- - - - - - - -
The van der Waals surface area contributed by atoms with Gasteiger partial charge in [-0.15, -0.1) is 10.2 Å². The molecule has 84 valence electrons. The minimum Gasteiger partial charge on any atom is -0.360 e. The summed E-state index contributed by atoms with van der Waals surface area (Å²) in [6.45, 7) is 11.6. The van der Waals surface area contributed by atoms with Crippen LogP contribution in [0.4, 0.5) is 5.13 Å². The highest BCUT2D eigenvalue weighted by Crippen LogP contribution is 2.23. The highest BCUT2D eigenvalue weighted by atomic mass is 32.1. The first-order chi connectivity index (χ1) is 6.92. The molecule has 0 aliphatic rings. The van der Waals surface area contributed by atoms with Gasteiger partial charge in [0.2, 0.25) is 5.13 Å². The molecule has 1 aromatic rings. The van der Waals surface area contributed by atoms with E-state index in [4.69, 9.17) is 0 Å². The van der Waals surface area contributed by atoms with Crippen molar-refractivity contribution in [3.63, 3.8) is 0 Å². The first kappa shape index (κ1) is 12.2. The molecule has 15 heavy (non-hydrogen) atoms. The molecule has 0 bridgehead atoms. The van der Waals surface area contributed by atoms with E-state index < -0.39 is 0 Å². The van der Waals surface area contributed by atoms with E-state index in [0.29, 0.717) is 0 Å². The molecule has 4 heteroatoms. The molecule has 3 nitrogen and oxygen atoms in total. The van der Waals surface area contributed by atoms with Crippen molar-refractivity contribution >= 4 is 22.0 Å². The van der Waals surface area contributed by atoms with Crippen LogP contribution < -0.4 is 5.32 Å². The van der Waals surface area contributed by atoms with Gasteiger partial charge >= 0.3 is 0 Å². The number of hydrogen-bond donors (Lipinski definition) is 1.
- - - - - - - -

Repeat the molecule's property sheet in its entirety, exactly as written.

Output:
The van der Waals surface area contributed by atoms with Gasteiger partial charge in [-0.15, -0.1) is 10.2 Å². The molecule has 84 valence electrons. The minimum Gasteiger partial charge on any atom is -0.360 e. The summed E-state index contributed by atoms with van der Waals surface area (Å²) in [6.45, 7) is 11.6. The van der Waals surface area contributed by atoms with Crippen LogP contribution in [0.4, 0.5) is 5.13 Å². The highest BCUT2D eigenvalue weighted by Crippen LogP contribution is 2.23. The highest BCUT2D eigenvalue weighted by atomic mass is 32.1. The first-order chi connectivity index (χ1) is 6.92. The molecule has 0 aliphatic rings. The van der Waals surface area contributed by atoms with Gasteiger partial charge in [0.2, 0.25) is 5.13 Å². The molecule has 1 aromatic rings. The van der Waals surface area contributed by atoms with E-state index in [4.69, 9.17) is 0 Å². The van der Waals surface area contributed by atoms with Crippen molar-refractivity contribution in [3.63, 3.8) is 0 Å². The first kappa shape index (κ1) is 12.2. The molecule has 15 heavy (non-hydrogen) atoms. The molecule has 0 bridgehead atoms. The van der Waals surface area contributed by atoms with E-state index < -0.39 is 0 Å². The van der Waals surface area contributed by atoms with E-state index in [0.29, 0.717) is 0 Å². The molecule has 4 heteroatoms. The molecule has 3 nitrogen and oxygen atoms in total. The van der Waals surface area contributed by atoms with Crippen molar-refractivity contribution >= 4 is 22.0 Å². The van der Waals surface area contributed by atoms with Crippen LogP contribution < -0.4 is 5.32 Å². The van der Waals surface area contributed by atoms with Gasteiger partial charge >= 0.3 is 0 Å². The number of hydrogen-bond donors (Lipinski definition) is 1.